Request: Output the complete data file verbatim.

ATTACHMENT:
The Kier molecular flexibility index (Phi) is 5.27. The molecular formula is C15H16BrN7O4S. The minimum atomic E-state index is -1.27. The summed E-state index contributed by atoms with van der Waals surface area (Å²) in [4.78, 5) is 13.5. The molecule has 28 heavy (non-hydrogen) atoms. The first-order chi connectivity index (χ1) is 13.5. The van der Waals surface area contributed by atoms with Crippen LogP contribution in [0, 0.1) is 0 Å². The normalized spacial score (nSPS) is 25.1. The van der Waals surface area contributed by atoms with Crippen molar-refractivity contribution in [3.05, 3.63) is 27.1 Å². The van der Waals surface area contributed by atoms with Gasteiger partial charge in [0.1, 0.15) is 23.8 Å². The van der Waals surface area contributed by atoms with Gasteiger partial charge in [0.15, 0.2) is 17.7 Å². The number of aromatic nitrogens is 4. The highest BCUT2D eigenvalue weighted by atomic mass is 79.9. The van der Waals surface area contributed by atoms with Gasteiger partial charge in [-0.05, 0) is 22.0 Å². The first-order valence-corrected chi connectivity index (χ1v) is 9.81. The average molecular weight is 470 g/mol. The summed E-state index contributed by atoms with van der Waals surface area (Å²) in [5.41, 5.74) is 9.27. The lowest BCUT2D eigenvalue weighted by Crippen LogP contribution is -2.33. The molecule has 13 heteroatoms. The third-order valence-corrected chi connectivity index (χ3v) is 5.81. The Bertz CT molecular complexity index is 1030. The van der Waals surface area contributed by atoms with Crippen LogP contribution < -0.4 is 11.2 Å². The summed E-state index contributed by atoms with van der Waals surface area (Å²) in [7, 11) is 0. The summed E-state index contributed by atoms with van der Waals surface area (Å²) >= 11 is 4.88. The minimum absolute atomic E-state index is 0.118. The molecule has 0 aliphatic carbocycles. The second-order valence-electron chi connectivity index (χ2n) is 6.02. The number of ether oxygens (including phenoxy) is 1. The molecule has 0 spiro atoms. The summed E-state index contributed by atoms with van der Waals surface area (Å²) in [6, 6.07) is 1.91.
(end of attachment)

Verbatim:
The Kier molecular flexibility index (Phi) is 5.27. The molecular formula is C15H16BrN7O4S. The minimum atomic E-state index is -1.27. The summed E-state index contributed by atoms with van der Waals surface area (Å²) in [4.78, 5) is 13.5. The molecule has 28 heavy (non-hydrogen) atoms. The first-order chi connectivity index (χ1) is 13.5. The van der Waals surface area contributed by atoms with Crippen LogP contribution in [0, 0.1) is 0 Å². The normalized spacial score (nSPS) is 25.1. The van der Waals surface area contributed by atoms with Crippen molar-refractivity contribution in [3.05, 3.63) is 27.1 Å². The van der Waals surface area contributed by atoms with Gasteiger partial charge in [0.1, 0.15) is 23.8 Å². The van der Waals surface area contributed by atoms with Gasteiger partial charge in [0.15, 0.2) is 17.7 Å². The number of aromatic nitrogens is 4. The highest BCUT2D eigenvalue weighted by atomic mass is 79.9. The van der Waals surface area contributed by atoms with Gasteiger partial charge in [-0.05, 0) is 22.0 Å². The first-order valence-corrected chi connectivity index (χ1v) is 9.81. The average molecular weight is 470 g/mol. The summed E-state index contributed by atoms with van der Waals surface area (Å²) in [5.41, 5.74) is 9.27. The lowest BCUT2D eigenvalue weighted by Crippen LogP contribution is -2.33. The molecule has 13 heteroatoms. The third-order valence-corrected chi connectivity index (χ3v) is 5.81. The Bertz CT molecular complexity index is 1030. The van der Waals surface area contributed by atoms with Crippen LogP contribution < -0.4 is 11.2 Å². The summed E-state index contributed by atoms with van der Waals surface area (Å²) in [7, 11) is 0. The summed E-state index contributed by atoms with van der Waals surface area (Å²) >= 11 is 4.88. The minimum absolute atomic E-state index is 0.118. The molecule has 0 aliphatic carbocycles. The second-order valence-electron chi connectivity index (χ2n) is 6.02. The number of ether oxygens (including phenoxy) is 1. The molecule has 0 spiro atoms. The summed E-state index contributed by atoms with van der Waals surface area (Å²) in [6, 6.07) is 1.91.